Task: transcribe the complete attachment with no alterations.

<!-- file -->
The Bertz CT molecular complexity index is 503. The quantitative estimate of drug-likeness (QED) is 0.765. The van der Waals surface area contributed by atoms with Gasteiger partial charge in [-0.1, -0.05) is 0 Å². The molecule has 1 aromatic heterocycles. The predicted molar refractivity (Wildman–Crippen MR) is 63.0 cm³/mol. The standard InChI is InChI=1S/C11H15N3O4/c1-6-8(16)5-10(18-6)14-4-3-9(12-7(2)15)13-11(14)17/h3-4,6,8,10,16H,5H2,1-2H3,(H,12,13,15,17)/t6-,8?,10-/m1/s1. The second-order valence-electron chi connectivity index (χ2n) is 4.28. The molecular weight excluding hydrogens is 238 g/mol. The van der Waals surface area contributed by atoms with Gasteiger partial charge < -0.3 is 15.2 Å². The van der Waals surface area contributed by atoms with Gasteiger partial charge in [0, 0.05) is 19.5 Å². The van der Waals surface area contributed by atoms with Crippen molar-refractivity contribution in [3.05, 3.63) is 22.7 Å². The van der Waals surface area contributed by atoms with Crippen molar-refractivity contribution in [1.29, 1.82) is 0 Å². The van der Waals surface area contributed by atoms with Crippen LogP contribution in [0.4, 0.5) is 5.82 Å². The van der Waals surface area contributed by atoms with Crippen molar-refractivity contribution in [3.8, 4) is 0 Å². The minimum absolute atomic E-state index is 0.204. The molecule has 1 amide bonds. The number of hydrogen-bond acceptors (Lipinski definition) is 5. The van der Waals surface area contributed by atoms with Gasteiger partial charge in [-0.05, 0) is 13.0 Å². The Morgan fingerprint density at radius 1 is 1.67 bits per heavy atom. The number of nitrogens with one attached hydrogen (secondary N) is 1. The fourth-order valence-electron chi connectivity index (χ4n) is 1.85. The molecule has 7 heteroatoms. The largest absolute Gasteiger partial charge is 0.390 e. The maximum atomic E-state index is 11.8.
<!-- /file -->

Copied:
The Bertz CT molecular complexity index is 503. The quantitative estimate of drug-likeness (QED) is 0.765. The van der Waals surface area contributed by atoms with Gasteiger partial charge in [-0.1, -0.05) is 0 Å². The molecule has 1 aromatic heterocycles. The predicted molar refractivity (Wildman–Crippen MR) is 63.0 cm³/mol. The standard InChI is InChI=1S/C11H15N3O4/c1-6-8(16)5-10(18-6)14-4-3-9(12-7(2)15)13-11(14)17/h3-4,6,8,10,16H,5H2,1-2H3,(H,12,13,15,17)/t6-,8?,10-/m1/s1. The second-order valence-electron chi connectivity index (χ2n) is 4.28. The molecular weight excluding hydrogens is 238 g/mol. The van der Waals surface area contributed by atoms with Gasteiger partial charge < -0.3 is 15.2 Å². The van der Waals surface area contributed by atoms with Gasteiger partial charge in [0, 0.05) is 19.5 Å². The van der Waals surface area contributed by atoms with Crippen molar-refractivity contribution in [3.05, 3.63) is 22.7 Å². The van der Waals surface area contributed by atoms with Crippen molar-refractivity contribution in [1.29, 1.82) is 0 Å². The van der Waals surface area contributed by atoms with Crippen LogP contribution in [0.4, 0.5) is 5.82 Å². The van der Waals surface area contributed by atoms with Crippen molar-refractivity contribution in [3.8, 4) is 0 Å². The minimum absolute atomic E-state index is 0.204. The molecule has 1 amide bonds. The number of hydrogen-bond acceptors (Lipinski definition) is 5. The van der Waals surface area contributed by atoms with Gasteiger partial charge in [-0.05, 0) is 13.0 Å². The Morgan fingerprint density at radius 1 is 1.67 bits per heavy atom. The number of nitrogens with one attached hydrogen (secondary N) is 1. The fourth-order valence-electron chi connectivity index (χ4n) is 1.85. The molecule has 7 heteroatoms. The largest absolute Gasteiger partial charge is 0.390 e. The maximum atomic E-state index is 11.8.